BCG Matrix

A BCG matrix, also known as a Boston matrix or growth-share matrix, helps organizations figure out which areas of their business deserve more resources and investment.

Developed by the Boston Consulting Group in the 1960s, the matrix framework categorizes products within a company’s portfolio according to each product’s growth rate, market share, and positive or negative cash flow. By using positive cash flows, a company can capitalize on growth opportunities.

“The payoff for leadership [in market share] is very high indeed, if it is achieved early and maintained until growth slows,” Boston Consulting Group’s Bruce Henderson told clients. “Investment in market share during the growth phase can be very attractive, if you have the cash. Growth in market is compounded by growth in share. Increases in share increase the profit margin…The return on investment is enormous.”

Parts of the growth-share matrix

The growth-share matrix helps organizations assess its companies and business units on two levels. The first is its level of growth within the market, while the second measures its market share relative to the competition within its industry.

To help businesses further analyze its assets, the matrix divides the business units or products into four categories, including:

Stars: The business units or products that have the best market shares and generate the most cash are considered stars. However, because of their high growth rate, stars also consume large amounts cash. This generally results in the same amount of money coming in that is going out. Stars can eventually become cash cows if they sustain their success until a time that the market growth rate declines.

Cash cows: Cash cows are the leader in the marketplace and generate more cash than they consume. These are business units or products that have a high market share, but a low growth prospects. According to NetMBA, cash cows provide the cash required to turn question marks into market leaders, to cover the administrative costs of the company, to fund research and development, to service the corporate debt, and to pay dividends to shareholders.

Dogs: Business units or products that are dogs are those have both a low market share and low growth rate.  They don’t earn a lot of cash, nor do they consume a lot. Most likely these aspects of a business are making little, if any money. Dogs are generally considered cash traps because businesses have money tied up in them, even though they are bringing back basically nothing in return. These business units are prime candidates for divestiture.

Questions marks: These parts of a business have high growth prospects, but a low market share. They are consuming a lot of cash, but bringing little back in return. In the end, questions marks — also known as a problem child — are losing money. However, since these business units are growing rapidly, they do have the potential to turn into a star. According to NetMBA, question marks must be analyzed carefully in order to determine whether they are worth the investment required to grow their market share.

BCG matrix examples

On the Cool Rules Pronto blog, Freddy J. Nager, Founder & Fusion Director, Atomic Tango LLC, examined how Coco-Cola’s BCG matrix might look. According to Nager, Coca-Cola’s cash cow is their namesake soft drink Coca-Cola, their star is their bottled water Desani, the dog is their sweetened juice drink Hi-C and their question mark is their energy drink brand Full Throttle.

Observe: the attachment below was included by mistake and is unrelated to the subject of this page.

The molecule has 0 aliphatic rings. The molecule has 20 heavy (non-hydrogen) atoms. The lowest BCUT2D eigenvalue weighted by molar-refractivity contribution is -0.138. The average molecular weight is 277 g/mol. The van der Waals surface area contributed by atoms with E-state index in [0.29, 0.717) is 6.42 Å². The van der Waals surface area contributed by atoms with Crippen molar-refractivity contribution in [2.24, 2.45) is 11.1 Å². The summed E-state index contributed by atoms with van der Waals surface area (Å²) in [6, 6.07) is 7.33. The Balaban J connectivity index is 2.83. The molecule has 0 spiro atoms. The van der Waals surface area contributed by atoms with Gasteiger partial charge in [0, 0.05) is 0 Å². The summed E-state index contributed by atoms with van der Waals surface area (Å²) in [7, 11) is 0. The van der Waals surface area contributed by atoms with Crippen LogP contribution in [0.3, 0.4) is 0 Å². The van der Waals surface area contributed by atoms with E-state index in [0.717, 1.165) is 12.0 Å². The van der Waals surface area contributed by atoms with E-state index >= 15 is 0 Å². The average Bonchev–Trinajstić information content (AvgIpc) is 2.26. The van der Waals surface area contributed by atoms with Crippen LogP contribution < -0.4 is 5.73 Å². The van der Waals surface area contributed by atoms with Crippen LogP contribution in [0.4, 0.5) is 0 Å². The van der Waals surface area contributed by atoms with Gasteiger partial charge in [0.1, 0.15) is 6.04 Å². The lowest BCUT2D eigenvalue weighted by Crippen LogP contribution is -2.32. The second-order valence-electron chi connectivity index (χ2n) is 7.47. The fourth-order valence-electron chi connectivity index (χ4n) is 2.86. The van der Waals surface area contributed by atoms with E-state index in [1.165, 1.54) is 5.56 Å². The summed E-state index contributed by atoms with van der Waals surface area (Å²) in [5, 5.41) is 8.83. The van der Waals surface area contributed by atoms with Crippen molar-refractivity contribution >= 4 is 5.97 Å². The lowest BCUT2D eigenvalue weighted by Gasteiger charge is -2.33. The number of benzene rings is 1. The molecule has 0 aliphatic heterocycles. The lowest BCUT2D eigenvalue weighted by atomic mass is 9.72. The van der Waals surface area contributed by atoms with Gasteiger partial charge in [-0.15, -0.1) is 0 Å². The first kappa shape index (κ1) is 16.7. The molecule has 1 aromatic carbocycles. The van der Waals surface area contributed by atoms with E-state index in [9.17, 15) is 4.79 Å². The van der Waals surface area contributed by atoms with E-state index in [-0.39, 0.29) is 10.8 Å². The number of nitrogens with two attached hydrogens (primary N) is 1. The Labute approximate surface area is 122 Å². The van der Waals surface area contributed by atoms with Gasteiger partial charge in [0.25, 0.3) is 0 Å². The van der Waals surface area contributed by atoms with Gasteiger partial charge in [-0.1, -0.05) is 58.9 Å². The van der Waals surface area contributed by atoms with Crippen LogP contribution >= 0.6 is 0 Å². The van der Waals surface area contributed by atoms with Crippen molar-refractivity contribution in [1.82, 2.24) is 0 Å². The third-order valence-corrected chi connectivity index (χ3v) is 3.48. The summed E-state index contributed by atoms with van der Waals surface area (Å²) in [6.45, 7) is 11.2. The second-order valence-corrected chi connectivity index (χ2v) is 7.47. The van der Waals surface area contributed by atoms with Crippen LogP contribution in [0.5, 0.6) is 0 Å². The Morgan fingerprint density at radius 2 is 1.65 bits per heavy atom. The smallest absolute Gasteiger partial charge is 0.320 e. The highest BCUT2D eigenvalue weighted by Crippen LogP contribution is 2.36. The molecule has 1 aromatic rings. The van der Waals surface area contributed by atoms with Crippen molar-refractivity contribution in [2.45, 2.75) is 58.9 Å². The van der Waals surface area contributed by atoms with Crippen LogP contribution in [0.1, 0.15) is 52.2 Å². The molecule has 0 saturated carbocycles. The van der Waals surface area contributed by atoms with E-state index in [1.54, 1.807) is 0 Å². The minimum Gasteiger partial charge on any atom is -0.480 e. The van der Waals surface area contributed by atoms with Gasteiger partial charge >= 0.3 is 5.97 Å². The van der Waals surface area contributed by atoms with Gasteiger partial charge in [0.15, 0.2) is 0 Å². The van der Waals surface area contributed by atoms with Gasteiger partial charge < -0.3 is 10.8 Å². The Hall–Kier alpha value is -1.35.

Based on this matrix, Nager said Coca-Cola would better know where to invest more money and what products to back away from.

“As Coca-Cola’s CMO, you would use income from Coke to invest primarily in Dasani and Full Throttle, while looking to sell off Hi-C to some private equity fund with too much cash on its hands,”Nager wrote in the blog.

Making a BCG matrix

In order to create a BCG matrix, businesses need to gather all of the market share and growth rate data on their business units or products.  With those in hand, they will quickly be able to fill in their matrix.

When creating a growth-share matrix, businesses want to make one large square and divide it into four equal quadrants. Along the top of the entire box is market share or cash generation, while running down the left hand side of it is growth rate or cash use. On the left hand side of the top of the box is high market share, with low market share on the left. On the left hand side, high cash use is at the top and low cash use or growth rate is at the bottom.

Stars go into the upper left quadrant, and questions marks are put in the upper right square. At the bottom, cash cows go on the left, and dogs are placed on the right.

What this means is that stars have both high market share and growth rate, while questions marks have low market share and high growth rate. On the bottom, cash cows have low growth rate and high market share, with dogs having both low market share and growth rate.

Once a company plots out its matrix, it can begin to further analyze what it is dealing with. According to Economist, the conclusions drawn from such an analysis are to transfer the surplus cash from a conglomerate’s cash cows to the stars and the question marks, and to close down or sell off the dogs. In the end, question marks reveal themselves as either dogs or stars, and cash cows become so drained of finance that they inevitably turn into dogs.


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